Suriname (in green) on the north coast of South America

Two references worth pursuing. "The Synagogues of Surinam" by Gunter Bohm, in the Journal of Jewish Art, Vol 6, 1979. And "Way South of the Border" in Tablet Magazine, 8th Dec 2014.





16 comments:

H Niyazi said...

Fascinating post Hels!

That has me thinking about the early Jewish communities present in Tasmania(when it was still Van Diemen's Land) during colonial times. Are you aware of any architectural remnants of that part of Tasmania's heritage?

H

Hermes said...

I love learning things like this - thanks.

Hels said...

H Niyazi, wouldn't that be an interesting comparison (although the Suriname synagogues are mid 18th and not mid 19th century buildings).

Jews arrived in Tasmania right from convict days, and the earliest use known by Europeans of the area occupied by Windsor Court in Hobart is as ‘the Jews Burial ground’ in 1828. But there were no organised congregations established until the 1840s, in Hobart and Launceston.

Judah Solomon left his pregnant wife and 10 children in England when he was deported to Van Diemen’s Land with his brother Joseph in 1819. Judah Solomon eventually owned Temple House, on the corner of Argyle St and Liverpool St Hobart but the state governor wouldn’t grant land for the erection of a formal synagogue. Judah Solomon gave part of his estate for the construction of the Hobart Town synagogue, consecrated in 1844. The Hobart Synagogue in Tasmania is the oldest still standing in Australia.

I don't know what the Tasmanian synagogues looked like, but examine the Ballarat Synagogue of 1861: http://melbourneblogger.blogspot.com/2010/05/ballarat-synagogue-1861-working-and.html

Hels said...

Hermes, until the Suriname synagogue interior was moved to the Israel Museum in Jerusalem, I too had never seen it. I loved the main Amsterdam synagogue and I loved the Suriname interior.

H Niyazi said...

very interesting Hels! Cheers for the link about the Ballarat building! I will keep an eye out for it next time I'd down that way.

H

P. M. Doolan said...

Very interesting though it is a little bit sad to hear that a synagogue is in a museum in Israel rather than serving as the focal point for a living community. Alas, independent Suriname has been plagued by instability.

Hels said...

PM Doolan, exactly. How can any nation survive the loss of almost a third of its citizens, especially its educated citizens? The Jewish community was gutted, but Suriname fared very badly as well.

Karen said...

I came to this site, searching for comments about Judah Solomon (my great, great, great grandfather). The Hobart synagogue is still looking wonderful. Here is a link:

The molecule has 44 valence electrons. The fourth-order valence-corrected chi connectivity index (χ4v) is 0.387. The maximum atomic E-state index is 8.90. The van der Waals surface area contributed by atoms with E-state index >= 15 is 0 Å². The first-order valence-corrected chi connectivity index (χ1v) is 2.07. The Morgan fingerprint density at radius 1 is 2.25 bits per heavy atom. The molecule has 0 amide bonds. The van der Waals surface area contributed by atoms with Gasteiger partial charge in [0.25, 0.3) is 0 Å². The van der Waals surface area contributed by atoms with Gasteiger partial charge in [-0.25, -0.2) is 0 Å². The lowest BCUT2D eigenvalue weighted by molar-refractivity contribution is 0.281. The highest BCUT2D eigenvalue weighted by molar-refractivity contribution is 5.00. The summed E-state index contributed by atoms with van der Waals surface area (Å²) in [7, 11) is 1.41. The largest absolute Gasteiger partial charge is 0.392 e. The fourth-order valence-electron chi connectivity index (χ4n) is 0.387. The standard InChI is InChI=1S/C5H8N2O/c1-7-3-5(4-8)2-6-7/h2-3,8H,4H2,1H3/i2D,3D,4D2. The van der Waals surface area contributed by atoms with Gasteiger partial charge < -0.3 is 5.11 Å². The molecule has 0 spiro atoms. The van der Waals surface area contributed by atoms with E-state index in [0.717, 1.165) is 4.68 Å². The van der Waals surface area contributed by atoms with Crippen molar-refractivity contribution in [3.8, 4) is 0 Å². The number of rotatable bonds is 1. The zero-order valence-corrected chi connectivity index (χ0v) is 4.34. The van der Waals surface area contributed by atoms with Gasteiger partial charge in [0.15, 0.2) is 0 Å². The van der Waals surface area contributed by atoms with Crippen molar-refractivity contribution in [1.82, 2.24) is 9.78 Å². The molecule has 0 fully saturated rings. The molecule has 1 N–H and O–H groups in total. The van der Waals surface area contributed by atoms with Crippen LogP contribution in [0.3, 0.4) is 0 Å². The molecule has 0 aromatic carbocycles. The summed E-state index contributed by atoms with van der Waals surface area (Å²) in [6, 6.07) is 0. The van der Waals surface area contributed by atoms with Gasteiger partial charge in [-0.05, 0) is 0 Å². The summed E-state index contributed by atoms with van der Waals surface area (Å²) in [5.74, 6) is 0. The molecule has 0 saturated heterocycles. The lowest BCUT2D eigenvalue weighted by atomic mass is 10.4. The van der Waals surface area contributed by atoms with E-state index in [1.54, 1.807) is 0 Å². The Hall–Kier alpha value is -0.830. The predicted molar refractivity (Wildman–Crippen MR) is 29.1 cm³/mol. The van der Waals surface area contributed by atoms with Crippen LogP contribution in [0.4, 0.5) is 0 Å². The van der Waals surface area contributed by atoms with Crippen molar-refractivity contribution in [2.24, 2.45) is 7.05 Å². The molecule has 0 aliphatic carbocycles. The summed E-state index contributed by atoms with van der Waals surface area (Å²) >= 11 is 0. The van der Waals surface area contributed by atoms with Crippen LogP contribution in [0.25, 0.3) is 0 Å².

http://www.hobartsynagogue.org
Judah arrived apparently with money from the Jewish congregation in Sheerness, UK. He was lucky in that early in Tasmanias history, convicts werent sent to gaol, but instead were able to do work. Judah set up shops, owned warehouses, and lent money. He eventually assisted the Batman and Faulkner expedition from Tasmania to establish Melbourne. A truly amazing story!

Hels said...

Karen,
thanks for sharing that... I wish Judah Solomon was my ancestor. He was very effective in tough times.

I took photos last time I was in Hobart, so the time has come to write a post about the synagogue for this blog.

Happy new year to you :)

Hels said...

Graphics,
thank you. I think it was important that the Suriname community could integrate traditional European design with local architectural. It looks terrific.

Habib Zaman said...

What a wonderful post. I thinks its very helpful to us. Thanks a lot for sharing.

Clipping Path Job said...
This comment has been removed by a blog administrator.
Tablet Magazine said...

In 1980, an Idi Amin-type army sergeant, Desi Bouterse, seized power with 15 other military men in a coup. He closed down all newspapers except one and in 1983 was responsible for a notorious massacre—of journalists, union leaders, and activists—resulting in the deaths of 15 prominent opponents, an event that became known as the December Murders.

A guerrilla war against the government raged for a decade. Many Surinamese—Jews and non-Jews—left the country, and both synagogues closed.

Hels said...

Jessica

thank you. I had no idea why Suriname lost so many of its educated population, especially in a rather short time. What a tragedy for those who left.. and even more, for those who stayed.

websenor infotech said...
This comment has been removed by a blog administrator.
Hels said...

Thank you for your interest, websenor.

All advertising is deleted automatically, but I would love to hear what you thought of the post.